High number of erasure marks shadow soaring test scores in D.C. schools
USA Today broke a massive investigative story Monday that looked into some of Washington D.C.'s soaring test scores in recent years. The investigation was launched by USA Today after it found that a school, Crosby S. Noyes Education Campus, went from 10 percent proficiency marks to being named a National Blue Ribbon School of Excellence for its incredible improvements.
Apparently, those results mirror a trend in D.C. in recent years. But those gains are now in question, after USA Today found the number of answers changed wrong-to-right on standardized tests was so high, that the odds that the number of erasures happened by chance aren't even comparable to winning the lottery's Powerball drawing.This is familiar territory for us here in Baltimore. We learned that a similar situation transpired at George Washington Elementary--a National Blue Ribbon School--in 2008. State officials found thousands of erasure marks on test booklets, and the school's former principal was stripped of her license.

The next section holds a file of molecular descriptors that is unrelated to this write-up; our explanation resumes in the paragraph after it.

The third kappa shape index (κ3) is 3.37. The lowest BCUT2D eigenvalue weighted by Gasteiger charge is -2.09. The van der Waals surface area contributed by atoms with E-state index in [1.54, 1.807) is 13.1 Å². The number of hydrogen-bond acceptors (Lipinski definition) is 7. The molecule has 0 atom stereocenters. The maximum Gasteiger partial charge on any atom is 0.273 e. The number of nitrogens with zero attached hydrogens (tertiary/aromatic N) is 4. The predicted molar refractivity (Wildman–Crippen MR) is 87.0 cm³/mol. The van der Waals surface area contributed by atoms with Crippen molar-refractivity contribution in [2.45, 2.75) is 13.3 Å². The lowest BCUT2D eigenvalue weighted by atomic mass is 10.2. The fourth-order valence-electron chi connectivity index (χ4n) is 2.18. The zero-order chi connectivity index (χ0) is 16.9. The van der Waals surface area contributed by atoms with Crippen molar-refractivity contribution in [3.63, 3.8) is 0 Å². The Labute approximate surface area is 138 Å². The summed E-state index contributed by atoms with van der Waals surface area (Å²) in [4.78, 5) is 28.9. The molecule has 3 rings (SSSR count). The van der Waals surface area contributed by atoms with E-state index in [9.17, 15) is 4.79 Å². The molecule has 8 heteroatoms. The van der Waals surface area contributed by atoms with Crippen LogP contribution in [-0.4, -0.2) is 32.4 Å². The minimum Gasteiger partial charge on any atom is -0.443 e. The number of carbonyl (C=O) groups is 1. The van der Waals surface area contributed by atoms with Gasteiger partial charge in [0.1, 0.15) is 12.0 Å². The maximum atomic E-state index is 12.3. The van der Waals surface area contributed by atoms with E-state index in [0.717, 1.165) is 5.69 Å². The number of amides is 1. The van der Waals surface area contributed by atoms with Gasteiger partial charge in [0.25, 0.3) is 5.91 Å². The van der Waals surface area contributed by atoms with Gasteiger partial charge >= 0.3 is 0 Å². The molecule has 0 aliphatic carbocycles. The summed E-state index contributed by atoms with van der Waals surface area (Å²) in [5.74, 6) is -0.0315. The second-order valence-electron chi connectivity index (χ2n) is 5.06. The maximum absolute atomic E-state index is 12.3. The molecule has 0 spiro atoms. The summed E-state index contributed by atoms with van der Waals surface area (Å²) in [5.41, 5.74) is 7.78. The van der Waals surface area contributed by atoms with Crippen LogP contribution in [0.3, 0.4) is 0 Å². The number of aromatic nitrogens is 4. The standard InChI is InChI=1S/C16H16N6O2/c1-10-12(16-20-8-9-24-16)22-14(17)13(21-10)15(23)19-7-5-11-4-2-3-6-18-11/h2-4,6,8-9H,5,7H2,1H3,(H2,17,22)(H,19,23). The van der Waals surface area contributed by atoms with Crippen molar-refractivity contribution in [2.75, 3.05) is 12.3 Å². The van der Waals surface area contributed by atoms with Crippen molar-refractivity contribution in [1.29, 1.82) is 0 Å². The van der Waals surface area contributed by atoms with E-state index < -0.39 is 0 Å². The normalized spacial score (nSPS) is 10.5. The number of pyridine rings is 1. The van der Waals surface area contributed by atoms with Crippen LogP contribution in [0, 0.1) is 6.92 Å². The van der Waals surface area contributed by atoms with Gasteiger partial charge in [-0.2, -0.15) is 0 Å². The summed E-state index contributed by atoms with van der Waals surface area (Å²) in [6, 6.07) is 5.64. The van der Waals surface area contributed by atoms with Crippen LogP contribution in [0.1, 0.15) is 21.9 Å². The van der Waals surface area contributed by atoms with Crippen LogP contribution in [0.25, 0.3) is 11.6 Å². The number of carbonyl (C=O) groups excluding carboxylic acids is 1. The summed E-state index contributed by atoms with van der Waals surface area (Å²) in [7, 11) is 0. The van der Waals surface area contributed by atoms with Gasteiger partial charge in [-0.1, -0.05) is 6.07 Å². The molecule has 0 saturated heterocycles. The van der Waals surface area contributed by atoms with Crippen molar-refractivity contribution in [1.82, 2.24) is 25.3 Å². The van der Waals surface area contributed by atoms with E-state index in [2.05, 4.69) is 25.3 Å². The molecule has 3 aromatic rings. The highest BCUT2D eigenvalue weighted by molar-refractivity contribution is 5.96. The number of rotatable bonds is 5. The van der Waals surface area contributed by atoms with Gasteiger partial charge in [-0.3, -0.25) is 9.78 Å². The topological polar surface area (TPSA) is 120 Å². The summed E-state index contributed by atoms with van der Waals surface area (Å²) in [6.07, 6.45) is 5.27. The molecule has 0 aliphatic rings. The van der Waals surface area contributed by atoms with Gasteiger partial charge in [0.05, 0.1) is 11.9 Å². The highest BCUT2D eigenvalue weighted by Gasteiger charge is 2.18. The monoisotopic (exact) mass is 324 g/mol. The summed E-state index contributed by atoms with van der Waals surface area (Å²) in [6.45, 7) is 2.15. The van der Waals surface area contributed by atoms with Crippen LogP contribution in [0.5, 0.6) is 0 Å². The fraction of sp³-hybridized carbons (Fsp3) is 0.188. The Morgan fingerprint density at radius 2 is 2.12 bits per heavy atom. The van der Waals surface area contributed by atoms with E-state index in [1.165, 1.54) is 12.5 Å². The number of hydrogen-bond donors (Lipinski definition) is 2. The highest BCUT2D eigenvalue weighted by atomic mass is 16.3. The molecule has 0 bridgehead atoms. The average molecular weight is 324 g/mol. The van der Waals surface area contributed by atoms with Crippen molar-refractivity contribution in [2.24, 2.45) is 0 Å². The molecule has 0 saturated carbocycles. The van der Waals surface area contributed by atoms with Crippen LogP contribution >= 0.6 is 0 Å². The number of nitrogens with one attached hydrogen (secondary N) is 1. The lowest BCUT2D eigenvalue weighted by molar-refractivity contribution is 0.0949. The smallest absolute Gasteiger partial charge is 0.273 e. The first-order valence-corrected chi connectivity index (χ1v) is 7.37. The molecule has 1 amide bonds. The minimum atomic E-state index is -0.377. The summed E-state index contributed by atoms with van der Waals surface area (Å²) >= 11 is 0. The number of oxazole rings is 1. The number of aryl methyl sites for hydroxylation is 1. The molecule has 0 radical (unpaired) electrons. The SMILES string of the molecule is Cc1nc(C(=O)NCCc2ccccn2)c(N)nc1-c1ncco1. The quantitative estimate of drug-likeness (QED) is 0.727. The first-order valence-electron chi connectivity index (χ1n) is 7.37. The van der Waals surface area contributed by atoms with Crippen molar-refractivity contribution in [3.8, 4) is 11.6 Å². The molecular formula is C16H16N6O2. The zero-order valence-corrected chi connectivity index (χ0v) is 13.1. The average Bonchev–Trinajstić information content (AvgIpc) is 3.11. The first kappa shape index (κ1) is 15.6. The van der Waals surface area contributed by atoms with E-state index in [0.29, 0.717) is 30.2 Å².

According to the USA Today report, "based on documents and data secured under D.C.'s Freedom of Information Act, [USA Today] found that for the past three school years most of Noyes' classrooms had extraordinarily high numbers of erasures on standardized tests. The consistent pattern was that wrong answers were erased and changed to right ones."
"Noyes is one of 103 public schools here that have had erasure rates that surpassed D.C. averages at least once since 2008," the report said. "That's more than half of D.C. schools."
The investigation has spurred a series of questions not only about possible testing improprieties in D.C. schools, but also about the tenure of former embattled schools Chancellor Michelle Rhee.
In his column, The Washington Post's Jay Mathews called for U.S. Secretary of Education Arne Duncan to pull Noyes' Blue Ribbon status. In other states, USA Today pointed out, these discoveries have resulted in criminal investigations.